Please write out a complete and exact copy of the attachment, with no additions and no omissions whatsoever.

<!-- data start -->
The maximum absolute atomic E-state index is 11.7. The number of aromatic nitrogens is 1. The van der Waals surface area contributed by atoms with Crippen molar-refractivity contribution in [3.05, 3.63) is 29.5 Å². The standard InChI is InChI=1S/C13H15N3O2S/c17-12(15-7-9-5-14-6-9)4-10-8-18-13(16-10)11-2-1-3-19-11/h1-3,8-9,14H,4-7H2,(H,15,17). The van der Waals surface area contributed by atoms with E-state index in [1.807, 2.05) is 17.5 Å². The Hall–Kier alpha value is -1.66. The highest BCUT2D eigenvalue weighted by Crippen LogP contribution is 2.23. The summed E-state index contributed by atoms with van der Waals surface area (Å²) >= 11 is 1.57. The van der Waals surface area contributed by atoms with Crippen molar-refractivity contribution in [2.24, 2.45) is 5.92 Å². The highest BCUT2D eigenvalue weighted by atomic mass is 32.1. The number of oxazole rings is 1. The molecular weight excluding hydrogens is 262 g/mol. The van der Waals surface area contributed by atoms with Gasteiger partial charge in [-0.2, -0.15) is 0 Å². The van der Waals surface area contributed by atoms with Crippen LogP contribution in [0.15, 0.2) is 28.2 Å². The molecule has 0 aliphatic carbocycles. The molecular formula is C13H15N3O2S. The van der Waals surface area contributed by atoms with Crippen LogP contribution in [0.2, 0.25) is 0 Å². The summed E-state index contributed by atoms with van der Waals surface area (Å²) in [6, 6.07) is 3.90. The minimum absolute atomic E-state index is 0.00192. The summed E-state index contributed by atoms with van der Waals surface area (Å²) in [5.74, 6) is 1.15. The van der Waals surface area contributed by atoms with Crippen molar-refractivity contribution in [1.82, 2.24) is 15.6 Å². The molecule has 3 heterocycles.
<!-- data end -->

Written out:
The maximum absolute atomic E-state index is 11.7. The number of aromatic nitrogens is 1. The van der Waals surface area contributed by atoms with Crippen molar-refractivity contribution in [3.05, 3.63) is 29.5 Å². The standard InChI is InChI=1S/C13H15N3O2S/c17-12(15-7-9-5-14-6-9)4-10-8-18-13(16-10)11-2-1-3-19-11/h1-3,8-9,14H,4-7H2,(H,15,17). The van der Waals surface area contributed by atoms with E-state index in [1.807, 2.05) is 17.5 Å². The Hall–Kier alpha value is -1.66. The highest BCUT2D eigenvalue weighted by Crippen LogP contribution is 2.23. The summed E-state index contributed by atoms with van der Waals surface area (Å²) >= 11 is 1.57. The van der Waals surface area contributed by atoms with Crippen molar-refractivity contribution in [2.24, 2.45) is 5.92 Å². The highest BCUT2D eigenvalue weighted by atomic mass is 32.1. The number of oxazole rings is 1. The molecular weight excluding hydrogens is 262 g/mol. The van der Waals surface area contributed by atoms with Gasteiger partial charge in [-0.2, -0.15) is 0 Å². The van der Waals surface area contributed by atoms with Crippen LogP contribution in [0.15, 0.2) is 28.2 Å². The molecule has 0 aliphatic carbocycles. The molecular formula is C13H15N3O2S. The van der Waals surface area contributed by atoms with Crippen LogP contribution in [0.2, 0.25) is 0 Å². The summed E-state index contributed by atoms with van der Waals surface area (Å²) in [6, 6.07) is 3.90. The minimum absolute atomic E-state index is 0.00192. The summed E-state index contributed by atoms with van der Waals surface area (Å²) in [5.74, 6) is 1.15. The van der Waals surface area contributed by atoms with Crippen molar-refractivity contribution in [1.82, 2.24) is 15.6 Å². The molecule has 3 heterocycles.